Match-fixing and Simulation – Football is not rich only in beautiful combinations and brilliant goals. It is also rich in nasty deeds as well. Let’s take a look at 5 of them:
The shame of Marseille
In May 1993, Marseille was very close to winning a fifth title. Cause for celebration appeared in the case of a victory over Valenciennes which would result in the national championship title. It so happened and Les Olympiens were jubilant. However, after the police found a fat envelope full of cash at Valenciennes’ striker Christophe Robert’s home garden and the player’s confession that directly implicated Marseille’s President Bernard Tapie in a bribe of himself and two more Vallenciennes players, the situation was reversed. Marseille did not only lose the title, but they were also taken out of the European Cup for the next season, they were banned from participating in the UEFA and Intercontinental Super Cups and Bernard Tapie was sent to prison where he stayed for eight months.
Brazilian football match-fixing scandal
One of the biggest scandals in the history of Brazilian football was discovered in 2005. Two referees – Edilson Pereira de Carvalho and Paulo Jose Danelon, were arrested by the police, interrogated, and under the pressure of irrefutable proof, they confessed to being bribed in order to ensure that the results of a number of key matches of the Campeonato Brasileiro had the required results of a set of certain “businessmen”. These were investors (who were not named) cooperating with two betting websites and consequently made millions out of the fixed match betting. A total of eleven matches were suspected as fixed and by court order they were annulled despite the efforts of the teams involved to revoke the decision.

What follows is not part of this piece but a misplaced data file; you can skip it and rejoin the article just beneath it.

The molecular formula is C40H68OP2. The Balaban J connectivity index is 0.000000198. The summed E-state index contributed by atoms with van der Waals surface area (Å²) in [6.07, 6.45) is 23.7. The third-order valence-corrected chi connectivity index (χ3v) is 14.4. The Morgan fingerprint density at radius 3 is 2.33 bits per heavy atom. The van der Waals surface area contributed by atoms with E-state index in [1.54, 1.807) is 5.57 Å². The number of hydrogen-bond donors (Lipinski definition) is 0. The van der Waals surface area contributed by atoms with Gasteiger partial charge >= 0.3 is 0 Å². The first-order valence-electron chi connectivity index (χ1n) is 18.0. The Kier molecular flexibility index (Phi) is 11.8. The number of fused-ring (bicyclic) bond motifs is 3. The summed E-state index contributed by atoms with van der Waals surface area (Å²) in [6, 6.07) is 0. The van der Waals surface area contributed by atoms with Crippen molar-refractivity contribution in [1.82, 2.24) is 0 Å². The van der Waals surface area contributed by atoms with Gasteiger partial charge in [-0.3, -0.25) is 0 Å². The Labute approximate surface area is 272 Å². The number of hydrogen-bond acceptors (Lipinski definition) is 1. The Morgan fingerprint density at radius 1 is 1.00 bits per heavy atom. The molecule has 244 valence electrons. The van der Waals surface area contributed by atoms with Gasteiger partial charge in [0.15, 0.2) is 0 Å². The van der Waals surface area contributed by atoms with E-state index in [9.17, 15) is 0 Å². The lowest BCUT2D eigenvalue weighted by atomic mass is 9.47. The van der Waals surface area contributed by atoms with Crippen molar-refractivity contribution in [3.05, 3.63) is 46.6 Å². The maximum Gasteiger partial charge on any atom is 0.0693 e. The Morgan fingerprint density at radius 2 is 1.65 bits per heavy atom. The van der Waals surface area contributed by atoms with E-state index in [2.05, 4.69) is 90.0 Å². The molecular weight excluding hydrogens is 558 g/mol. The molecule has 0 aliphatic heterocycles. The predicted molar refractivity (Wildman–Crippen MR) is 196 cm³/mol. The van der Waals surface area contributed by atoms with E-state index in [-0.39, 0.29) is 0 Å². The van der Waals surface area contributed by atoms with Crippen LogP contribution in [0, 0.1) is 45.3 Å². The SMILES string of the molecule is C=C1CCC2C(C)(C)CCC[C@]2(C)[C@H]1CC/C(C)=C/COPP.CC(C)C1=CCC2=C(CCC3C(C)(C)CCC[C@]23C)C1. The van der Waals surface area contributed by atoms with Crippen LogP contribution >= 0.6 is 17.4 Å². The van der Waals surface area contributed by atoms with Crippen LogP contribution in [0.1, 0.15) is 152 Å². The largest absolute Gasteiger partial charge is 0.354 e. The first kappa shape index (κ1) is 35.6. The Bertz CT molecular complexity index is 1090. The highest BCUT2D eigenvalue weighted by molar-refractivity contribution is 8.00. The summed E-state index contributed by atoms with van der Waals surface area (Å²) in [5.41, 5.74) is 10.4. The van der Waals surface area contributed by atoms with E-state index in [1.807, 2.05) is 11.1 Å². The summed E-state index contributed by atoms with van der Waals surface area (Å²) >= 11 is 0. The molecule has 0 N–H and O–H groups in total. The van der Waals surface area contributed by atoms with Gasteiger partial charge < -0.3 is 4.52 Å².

This is probably if not the oldest, one of the oldest cases of match fixing. It involved the teams of Manchester United and Liverpool and goes all the way back to 1915. Manchester was on the verge of relegation and desperately needed to win. Liverpool was in the middle of the board with nothing to look for. Players from both sides agreed to end the match with a Manchester Victory of 2-0. On top of it they placed bets on the result. The match was played on a Good Friday and indeed it ended with the agreed upon result. However, the performance on the field was such a dead giveaway that even the devout Manchester fans acknowledged the “unwillingness” of Liverpool to win the game.
Italian scandal “Calciopoli”
This is probably the most widespread case of match fixing in the history of football pending the judicial outcome of the “Coreopolis” scandal in Greece which will surpass it by far. It all started with the investigation of the consulting company GEA World S.p.A. The findings uncovered the involvement of top Italian clubs of both Serie A and Serie B in creating a vast network of selected referees and officials that would rig matches. These teams were: Juventus, Milan, Fiorentina, Lazio and Reggina. The investigation came to light with transcripts of recorded telephone conversations between managers, officials and organizations acquired by the police after a court order for lifting all legal injunctions on monitoring personal telephone conversations. 26 individuals were brought to justice along with the aforementioned teams which were punished with various punishments varying from fines, to loss of points on the board, to relegation to a lower category.
A € 2 million football fraud was discovered in Germany in 2005 and sent shock waves to the entire German football infrastructure. Referee Robert Hoyzer admitted to rigging results in matches of the second and third leagues of Germany and the German Cup. His most efficient match fixing was on the game between Hamburg and Paderborn where he sent off Emile Mpenza and made calls for two ambivalent penalties. The original sentence called for a 29-month imprisonment but Hoyzer was released only a year after his incarceration.